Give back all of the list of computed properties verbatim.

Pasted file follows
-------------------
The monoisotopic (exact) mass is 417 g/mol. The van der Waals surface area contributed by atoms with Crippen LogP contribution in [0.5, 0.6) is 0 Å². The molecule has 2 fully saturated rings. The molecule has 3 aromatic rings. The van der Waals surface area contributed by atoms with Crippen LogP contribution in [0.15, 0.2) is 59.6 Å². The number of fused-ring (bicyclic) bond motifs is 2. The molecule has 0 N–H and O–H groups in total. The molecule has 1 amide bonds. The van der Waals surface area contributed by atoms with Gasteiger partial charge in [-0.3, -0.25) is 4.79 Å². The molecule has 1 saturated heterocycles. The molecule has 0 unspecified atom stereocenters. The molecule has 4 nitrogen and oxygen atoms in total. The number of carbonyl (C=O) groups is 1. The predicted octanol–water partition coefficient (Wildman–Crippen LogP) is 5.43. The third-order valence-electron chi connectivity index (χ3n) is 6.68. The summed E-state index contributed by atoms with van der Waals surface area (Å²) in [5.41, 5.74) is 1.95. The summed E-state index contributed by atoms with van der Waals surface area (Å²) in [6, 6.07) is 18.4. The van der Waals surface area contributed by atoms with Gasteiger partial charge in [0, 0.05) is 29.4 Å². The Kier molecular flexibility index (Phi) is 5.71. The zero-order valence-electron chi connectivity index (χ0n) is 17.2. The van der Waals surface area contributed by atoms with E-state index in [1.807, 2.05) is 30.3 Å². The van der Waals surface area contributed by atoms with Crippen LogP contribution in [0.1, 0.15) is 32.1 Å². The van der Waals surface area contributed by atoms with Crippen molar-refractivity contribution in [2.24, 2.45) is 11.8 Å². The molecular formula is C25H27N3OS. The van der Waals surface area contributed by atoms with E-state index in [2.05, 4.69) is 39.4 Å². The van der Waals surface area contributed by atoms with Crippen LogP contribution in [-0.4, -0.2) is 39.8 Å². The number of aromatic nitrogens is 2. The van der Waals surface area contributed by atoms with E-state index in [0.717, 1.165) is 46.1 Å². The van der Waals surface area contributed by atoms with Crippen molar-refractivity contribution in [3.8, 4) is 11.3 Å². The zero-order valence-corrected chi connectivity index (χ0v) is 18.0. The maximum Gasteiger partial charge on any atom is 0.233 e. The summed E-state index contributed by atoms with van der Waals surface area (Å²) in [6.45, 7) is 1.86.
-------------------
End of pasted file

The monoisotopic (exact) mass is 417 g/mol. The van der Waals surface area contributed by atoms with Crippen LogP contribution in [0.5, 0.6) is 0 Å². The molecule has 2 fully saturated rings. The molecule has 3 aromatic rings. The van der Waals surface area contributed by atoms with Crippen LogP contribution in [0.15, 0.2) is 59.6 Å². The number of fused-ring (bicyclic) bond motifs is 2. The molecule has 0 N–H and O–H groups in total. The molecule has 1 amide bonds. The van der Waals surface area contributed by atoms with Gasteiger partial charge in [-0.3, -0.25) is 4.79 Å². The molecule has 1 saturated heterocycles. The molecule has 0 unspecified atom stereocenters. The molecule has 4 nitrogen and oxygen atoms in total. The number of carbonyl (C=O) groups is 1. The predicted octanol–water partition coefficient (Wildman–Crippen LogP) is 5.43. The third-order valence-electron chi connectivity index (χ3n) is 6.68. The summed E-state index contributed by atoms with van der Waals surface area (Å²) in [5.41, 5.74) is 1.95. The summed E-state index contributed by atoms with van der Waals surface area (Å²) in [6, 6.07) is 18.4. The van der Waals surface area contributed by atoms with Gasteiger partial charge in [0, 0.05) is 29.4 Å². The Kier molecular flexibility index (Phi) is 5.71. The zero-order valence-electron chi connectivity index (χ0n) is 17.2. The van der Waals surface area contributed by atoms with E-state index in [1.807, 2.05) is 30.3 Å². The van der Waals surface area contributed by atoms with Crippen LogP contribution in [0.1, 0.15) is 32.1 Å². The van der Waals surface area contributed by atoms with Crippen molar-refractivity contribution in [2.24, 2.45) is 11.8 Å². The molecular formula is C25H27N3OS. The van der Waals surface area contributed by atoms with E-state index in [2.05, 4.69) is 39.4 Å². The van der Waals surface area contributed by atoms with Crippen LogP contribution in [-0.4, -0.2) is 39.8 Å². The number of aromatic nitrogens is 2. The van der Waals surface area contributed by atoms with E-state index in [0.717, 1.165) is 46.1 Å². The van der Waals surface area contributed by atoms with Crippen molar-refractivity contribution in [3.8, 4) is 11.3 Å². The zero-order valence-corrected chi connectivity index (χ0v) is 18.0. The maximum Gasteiger partial charge on any atom is 0.233 e. The summed E-state index contributed by atoms with van der Waals surface area (Å²) in [6.45, 7) is 1.86.